After G and I started our honeymoon in Zambia (read about it here) we moved on to South Africa and Mozambique. South Africa was a dizzying display of safari animals and raw, beautiful landscape. We started in the Sabie Valley in a small lodge called Tanamera, passing an evening drinking South African wine and Gin and Tonics before delving into our plunge pool overlooking the valley below. We passed the night talking about all the animals we hoped we would see in the Kruger over the next few days – we were soon to see them all.
The Kruger (at least where we were in Garonga) in the dry season is striking in its simplicity. Extreme heat, dry air and scrubland stretch as far as you can see. The leafless trees thick only with vultures and acacia needles make you wonder how the animals can be so plentiful. Hordes of monkeys and baboons feasting on the berries of the Marula tree (from which they make the Amarula liquor – a heady mix of baileys and whisky in taste) and the occasional sighting of cats prowling down below. We were lucky enough to see lions playing with their cubs in a stream; a pair of cheetah brothers fat from a meal; civets and a serval hunt down its prey.
Safari days are long and full of food. The sun barely beginning to peek over the bare horizon, you set off at 5:30 am after having tea and cake, straining your eyes over the waterhole for evidence that animals were hunting overnight. After a few hours of your game drive you stop for coffee and cake before eventually returning to the lodge at around 10 to avoid the midday heat. Lunch is at 2pm followed by high tea at 4pm and the evening’s game drive. Of course, as the sun starts to set it would only be polite to stop for a sundowner of wine and a little snack. The biltong – aah, the biltong has a hold on me of which I am not proud. G and I would huddle around the not inconsiderable pot of biltong resenting every piece that any other guest took. Then it is back to camp for a three course dinner, more South African wine and collapsing in a food coma ready to do it all again the next day. My one regret – I didn’t manage to get Elvis to give me his secret marinade for his lamb Braai.
Our parting gift on the last game drive was the sighting G had been hoping for the whole trip – two beautiful white rhinos both menacing and surprisingly graceful in the way the padded around the scrubland.
We arrived in Mozambique and instantly knew we were near the sea. Although it was hot and brilliantly sunny, there was that unmistakeable waft of slightly salty cooling breeze which always instantly reminds me of Sydney. A short helicopter ride to Benguerra Island over sea speckled with coral and the enchanting variations of celadon and cerulean, azure and cobalt blue caused by the undulating sea.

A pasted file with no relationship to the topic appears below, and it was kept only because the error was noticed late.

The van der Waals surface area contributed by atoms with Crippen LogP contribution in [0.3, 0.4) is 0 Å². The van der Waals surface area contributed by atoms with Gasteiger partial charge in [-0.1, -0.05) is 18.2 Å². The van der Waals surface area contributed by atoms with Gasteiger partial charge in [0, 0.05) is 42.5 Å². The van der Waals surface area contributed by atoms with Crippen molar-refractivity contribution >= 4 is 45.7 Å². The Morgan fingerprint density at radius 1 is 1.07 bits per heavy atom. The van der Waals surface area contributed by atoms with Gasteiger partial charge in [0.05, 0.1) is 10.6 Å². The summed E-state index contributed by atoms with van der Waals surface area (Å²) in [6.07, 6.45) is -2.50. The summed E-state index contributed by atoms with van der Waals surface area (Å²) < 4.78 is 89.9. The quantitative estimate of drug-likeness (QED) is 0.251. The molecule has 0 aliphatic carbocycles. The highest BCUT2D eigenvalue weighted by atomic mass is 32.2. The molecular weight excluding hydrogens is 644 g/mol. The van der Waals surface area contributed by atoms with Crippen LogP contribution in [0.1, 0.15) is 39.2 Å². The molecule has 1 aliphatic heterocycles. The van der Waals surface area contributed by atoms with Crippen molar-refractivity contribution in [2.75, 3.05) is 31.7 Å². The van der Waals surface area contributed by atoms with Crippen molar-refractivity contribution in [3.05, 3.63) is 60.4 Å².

It was clear from the moment we arrived that the food and drink were going to be exceptional. Fish was caught fresh each day by local fisherman on boats called Dhows – we were later to ride in one and all day you could see the local nets being cast on various parts of the beach. The daily menu was written up on a chalk blackboard each day and you had simply to choose what you wished to eat and whether you would take it in the garden, at the beach or on your own deck.
Benguerra (and the surrounding Islands) are positively overflowing with crabs and they feature heavily in the menu. G is allergic to crab but they were always more than happy to substitute for beautiful prawns or lobster, which are also abundant in the area. I, however, adore crab. In fact, one recipe stuck in my mind so much that I asked how to make it and you can find the recipe here. A crab is perfectly steamed and the white crab meat is mixed with a little of the brown meat, some spices, softened peppers (capsicums) and herbs before being stuffed back in the shell breaded and fried. Served with a little cayenne pepper and garlic aioli, it was positively heavenly and actually really easy to do (check the recipe out here). My local fishmonger will sell me the white and brown crab meat and give me the shells for free, so try it next time you’re buying!
I challenge someone to find a better combination than sun, crab and cocktails. In fact, you can drop the crab if you have to – all I really need is the sun and the cocktails. I think I looked exceptionally manly oscillating between piña coladas and a bright pink cocktail called an R&R, which is a heady mix of Mozambique rum and an African raspberry cola called Sparletta. Ever so slightly addictive and, as I found out to my dismay, the more I drank of them the more likely I was to lose a game of Boules to G. She got better as she drank and I got decidedly worse.
After snorkelling and watching dolphins play in the water we would often take a kayak out and paddle on the open ocean. I would take the opportunity of being out of earshot of everyone to sing as many Disney songs as I could remember (turns out not very many) with only my new wife to tell me I really couldn’t sing. Or so I thought until over the evening cocktails another couple asked if we were the singing pair earlier that day!
It was very sad to leave the island – to leave the beach and the sun, the wonderful staff and the amazing cocktails, the fresh seafood and the easy going lifestyle with almost no decisions to make beyond dinner choices. It had been the most blissful two weeks and was everything we’d hoped for – but as we were leaving I thought to myself, I think it just might be more fun at home with my new wife in our warm home.